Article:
@longdesc. I discovered these things when I contributed to Laura's 
search for @longdesc implementations. (However, I have not made a list 
of it.) This misuse may not have ended yet - during the last 2 years, I 
became a Twitter friend with one guy who makes a such JavaScript 
library ... and I did not manage to convince him to stop, at least not 
then.

It is almost as if I simply *have* to subscribe to Henri's irony about 
the 'validate, validate, validate' mantra, because I think the desire 
to validate is lot of the reason why @longdesc fell in to misuse. When 
Mark Pilgrim rolled the longdesc lottery, it was only to ridicule: A11Y 
folks - "those idiots" - got to pay for the above misuse. But I think 
it is time to agree that *that* was a little bit simplistic.

That said: Part of the answer why @longdesc has (seemingly peacefully) 
rotted, has got to be that so few suffered from it plus that they who 
suffered were unable to tell (the were users, not spec lawyers) or 
unable be heard. However, if e.g. blind JAWS users don't suffer from 
this, then it got to be because they don't surf the 10.000 most popular 
pages (e.g. - and not be unpolite - may be photo albums are not the 
most popular part the Web for the blind audience), or because JAWS has 
heuristics or similar to not render the uselessest longdesc links.

The massive misuse causes:

A. confusion - e.g. within the HTMLwg ...  
B. bad reputation: they function badly as 'view source' examples
C. bad usability: as used in 'the wild', they may confuse users
D. bad habit: they are part of an authoring habit that seems hard
   to break since the habit has found its way into libraries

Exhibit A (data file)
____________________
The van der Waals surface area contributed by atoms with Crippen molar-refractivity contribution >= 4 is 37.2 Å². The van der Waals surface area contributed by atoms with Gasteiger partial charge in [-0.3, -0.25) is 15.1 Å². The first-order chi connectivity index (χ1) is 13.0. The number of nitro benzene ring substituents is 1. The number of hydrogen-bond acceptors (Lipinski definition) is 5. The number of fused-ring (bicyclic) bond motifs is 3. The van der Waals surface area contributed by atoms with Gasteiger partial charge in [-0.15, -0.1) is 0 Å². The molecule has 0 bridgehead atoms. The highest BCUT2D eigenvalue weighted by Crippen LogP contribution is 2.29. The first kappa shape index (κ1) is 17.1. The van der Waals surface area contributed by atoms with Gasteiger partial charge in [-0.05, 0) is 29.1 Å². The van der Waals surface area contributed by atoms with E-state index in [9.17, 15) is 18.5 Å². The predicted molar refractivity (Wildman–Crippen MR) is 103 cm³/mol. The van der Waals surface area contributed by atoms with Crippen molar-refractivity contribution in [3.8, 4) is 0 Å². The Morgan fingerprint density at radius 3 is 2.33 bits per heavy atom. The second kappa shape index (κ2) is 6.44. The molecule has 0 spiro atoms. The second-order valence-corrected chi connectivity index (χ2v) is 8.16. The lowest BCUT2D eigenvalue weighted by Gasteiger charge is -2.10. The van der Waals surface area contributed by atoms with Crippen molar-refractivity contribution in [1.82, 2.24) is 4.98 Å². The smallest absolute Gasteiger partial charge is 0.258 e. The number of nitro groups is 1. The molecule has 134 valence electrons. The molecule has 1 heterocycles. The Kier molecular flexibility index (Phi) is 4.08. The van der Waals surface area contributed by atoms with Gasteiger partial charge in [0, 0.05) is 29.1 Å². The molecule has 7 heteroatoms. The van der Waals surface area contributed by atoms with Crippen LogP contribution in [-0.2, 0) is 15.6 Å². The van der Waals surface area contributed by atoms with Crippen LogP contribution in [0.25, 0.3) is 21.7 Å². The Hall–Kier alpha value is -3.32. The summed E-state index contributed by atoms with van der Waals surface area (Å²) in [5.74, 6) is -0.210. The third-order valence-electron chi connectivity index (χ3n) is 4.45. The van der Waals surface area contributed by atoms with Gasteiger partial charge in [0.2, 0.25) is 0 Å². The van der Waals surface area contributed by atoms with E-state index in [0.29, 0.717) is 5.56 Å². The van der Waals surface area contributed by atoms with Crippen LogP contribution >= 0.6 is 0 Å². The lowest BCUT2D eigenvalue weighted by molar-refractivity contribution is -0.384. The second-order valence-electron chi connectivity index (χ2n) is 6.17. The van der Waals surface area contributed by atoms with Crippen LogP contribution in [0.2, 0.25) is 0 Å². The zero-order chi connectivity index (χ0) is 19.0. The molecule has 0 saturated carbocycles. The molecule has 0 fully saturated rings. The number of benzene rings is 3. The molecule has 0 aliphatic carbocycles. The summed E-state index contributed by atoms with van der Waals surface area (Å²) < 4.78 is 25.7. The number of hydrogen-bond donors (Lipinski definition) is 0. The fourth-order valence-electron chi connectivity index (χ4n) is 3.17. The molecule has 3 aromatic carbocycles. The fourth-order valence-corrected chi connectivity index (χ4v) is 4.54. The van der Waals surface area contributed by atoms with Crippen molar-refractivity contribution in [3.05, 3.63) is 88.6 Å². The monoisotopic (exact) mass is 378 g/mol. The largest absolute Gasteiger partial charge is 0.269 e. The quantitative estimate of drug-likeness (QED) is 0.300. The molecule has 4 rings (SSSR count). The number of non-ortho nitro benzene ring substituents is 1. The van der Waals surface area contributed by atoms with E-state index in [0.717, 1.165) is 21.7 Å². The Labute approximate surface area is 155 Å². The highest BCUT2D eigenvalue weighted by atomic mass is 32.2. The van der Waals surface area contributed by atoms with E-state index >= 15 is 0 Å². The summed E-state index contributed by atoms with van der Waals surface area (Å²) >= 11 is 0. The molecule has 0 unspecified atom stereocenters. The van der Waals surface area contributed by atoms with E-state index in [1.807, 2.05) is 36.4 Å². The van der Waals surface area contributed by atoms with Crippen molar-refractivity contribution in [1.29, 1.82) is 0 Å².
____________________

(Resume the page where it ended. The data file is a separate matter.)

E. the HTML5 validator would not be able to catch all errors
   (not unless it is made very suspicious, at least)

When evaluating against a name change, the above must be weighted 
against 

1. First and foremost: whether it is better to deprecate the entire
   feature. Thus: A failure to change the name *could* imply 'death'
2. the widespread implementation of @longdesc in authoring tools
   (ironically, I *think* those tools, such as browser based
   CKeditor, are *not* the cause for the soup described above)
3. the widespread AT support for @longdesc
4. whether the misuse matters to the audience (if not, then this
   in and by itself *could* be a 'restricted usage' argument)
5. whether a validator test that catches most of the current errors
   could be defined (e.g. change allowed value to a hash name, if
   not in the extension spec then at least in the main spec - this
   would also make it simpler to offer something to browsers which
   do not support @longdesc)
6. whether name change increases chances for vendor buy-in
7. whether name change would be simpler to turn into a global attribute

So - hm - may be the 'restricted' path is worth considering. Especially 
if we don't go for a name change. See point 5 (allow only #hash name in 
main spec, but allow full URL in extension spec). 
-- 
leif halvard silli
Received on Friday, 21 September 2012 00:41:12 UTC